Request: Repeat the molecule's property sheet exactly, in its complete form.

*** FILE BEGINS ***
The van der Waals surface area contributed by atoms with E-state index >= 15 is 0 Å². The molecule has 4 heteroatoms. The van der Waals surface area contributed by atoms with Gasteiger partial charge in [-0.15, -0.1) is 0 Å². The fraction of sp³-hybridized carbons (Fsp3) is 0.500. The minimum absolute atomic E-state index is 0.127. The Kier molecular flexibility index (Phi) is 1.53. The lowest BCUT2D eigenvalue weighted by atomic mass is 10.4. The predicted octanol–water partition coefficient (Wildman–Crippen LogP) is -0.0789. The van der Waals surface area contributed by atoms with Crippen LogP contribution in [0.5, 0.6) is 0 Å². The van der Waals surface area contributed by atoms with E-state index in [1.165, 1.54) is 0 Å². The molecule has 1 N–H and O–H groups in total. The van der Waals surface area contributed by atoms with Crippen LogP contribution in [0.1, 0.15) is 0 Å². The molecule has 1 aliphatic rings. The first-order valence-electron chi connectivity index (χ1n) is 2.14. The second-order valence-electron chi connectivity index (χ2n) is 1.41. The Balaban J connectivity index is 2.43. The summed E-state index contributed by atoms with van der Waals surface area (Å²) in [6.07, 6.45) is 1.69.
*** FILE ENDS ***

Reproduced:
The van der Waals surface area contributed by atoms with E-state index >= 15 is 0 Å². The molecule has 4 heteroatoms. The van der Waals surface area contributed by atoms with Gasteiger partial charge in [-0.15, -0.1) is 0 Å². The fraction of sp³-hybridized carbons (Fsp3) is 0.500. The minimum absolute atomic E-state index is 0.127. The Kier molecular flexibility index (Phi) is 1.53. The lowest BCUT2D eigenvalue weighted by atomic mass is 10.4. The predicted octanol–water partition coefficient (Wildman–Crippen LogP) is -0.0789. The van der Waals surface area contributed by atoms with Crippen LogP contribution in [0.5, 0.6) is 0 Å². The van der Waals surface area contributed by atoms with E-state index in [1.165, 1.54) is 0 Å². The molecule has 1 N–H and O–H groups in total. The van der Waals surface area contributed by atoms with Crippen LogP contribution in [0.1, 0.15) is 0 Å². The molecule has 1 aliphatic rings. The first-order valence-electron chi connectivity index (χ1n) is 2.14. The second-order valence-electron chi connectivity index (χ2n) is 1.41. The Balaban J connectivity index is 2.43. The summed E-state index contributed by atoms with van der Waals surface area (Å²) in [6.07, 6.45) is 1.69.